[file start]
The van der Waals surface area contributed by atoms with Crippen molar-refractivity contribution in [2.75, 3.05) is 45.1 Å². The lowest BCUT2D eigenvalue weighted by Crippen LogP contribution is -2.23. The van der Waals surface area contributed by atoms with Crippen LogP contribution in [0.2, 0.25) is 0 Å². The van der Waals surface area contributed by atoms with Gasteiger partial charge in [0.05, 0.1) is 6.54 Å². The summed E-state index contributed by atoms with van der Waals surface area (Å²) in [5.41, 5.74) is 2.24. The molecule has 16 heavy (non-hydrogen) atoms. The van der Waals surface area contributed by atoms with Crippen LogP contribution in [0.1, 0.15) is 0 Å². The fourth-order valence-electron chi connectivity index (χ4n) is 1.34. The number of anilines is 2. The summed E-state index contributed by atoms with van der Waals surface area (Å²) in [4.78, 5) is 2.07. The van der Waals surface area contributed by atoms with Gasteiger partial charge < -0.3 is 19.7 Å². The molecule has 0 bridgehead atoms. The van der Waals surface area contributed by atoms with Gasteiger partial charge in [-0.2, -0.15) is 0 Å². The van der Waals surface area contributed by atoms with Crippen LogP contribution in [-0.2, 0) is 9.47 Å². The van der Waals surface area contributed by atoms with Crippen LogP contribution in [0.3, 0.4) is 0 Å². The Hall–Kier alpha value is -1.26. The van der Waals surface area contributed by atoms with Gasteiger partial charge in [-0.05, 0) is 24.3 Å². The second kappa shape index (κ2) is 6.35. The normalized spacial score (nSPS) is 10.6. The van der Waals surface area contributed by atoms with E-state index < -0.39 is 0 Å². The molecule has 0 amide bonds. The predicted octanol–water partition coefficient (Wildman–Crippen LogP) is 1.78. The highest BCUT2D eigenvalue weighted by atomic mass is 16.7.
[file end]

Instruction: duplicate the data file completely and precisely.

The van der Waals surface area contributed by atoms with Crippen molar-refractivity contribution in [2.75, 3.05) is 45.1 Å². The lowest BCUT2D eigenvalue weighted by Crippen LogP contribution is -2.23. The van der Waals surface area contributed by atoms with Crippen LogP contribution in [0.2, 0.25) is 0 Å². The van der Waals surface area contributed by atoms with Gasteiger partial charge in [0.05, 0.1) is 6.54 Å². The summed E-state index contributed by atoms with van der Waals surface area (Å²) in [5.41, 5.74) is 2.24. The molecule has 16 heavy (non-hydrogen) atoms. The van der Waals surface area contributed by atoms with Crippen LogP contribution in [0.1, 0.15) is 0 Å². The fourth-order valence-electron chi connectivity index (χ4n) is 1.34. The number of anilines is 2. The summed E-state index contributed by atoms with van der Waals surface area (Å²) in [4.78, 5) is 2.07. The van der Waals surface area contributed by atoms with Gasteiger partial charge < -0.3 is 19.7 Å². The molecule has 0 bridgehead atoms. The van der Waals surface area contributed by atoms with Gasteiger partial charge in [-0.2, -0.15) is 0 Å². The van der Waals surface area contributed by atoms with Crippen LogP contribution in [-0.2, 0) is 9.47 Å². The van der Waals surface area contributed by atoms with Crippen LogP contribution in [0.3, 0.4) is 0 Å². The Hall–Kier alpha value is -1.26. The van der Waals surface area contributed by atoms with Gasteiger partial charge in [-0.05, 0) is 24.3 Å². The second kappa shape index (κ2) is 6.35. The normalized spacial score (nSPS) is 10.6. The van der Waals surface area contributed by atoms with E-state index < -0.39 is 0 Å². The molecule has 0 amide bonds. The predicted octanol–water partition coefficient (Wildman–Crippen LogP) is 1.78. The highest BCUT2D eigenvalue weighted by atomic mass is 16.7.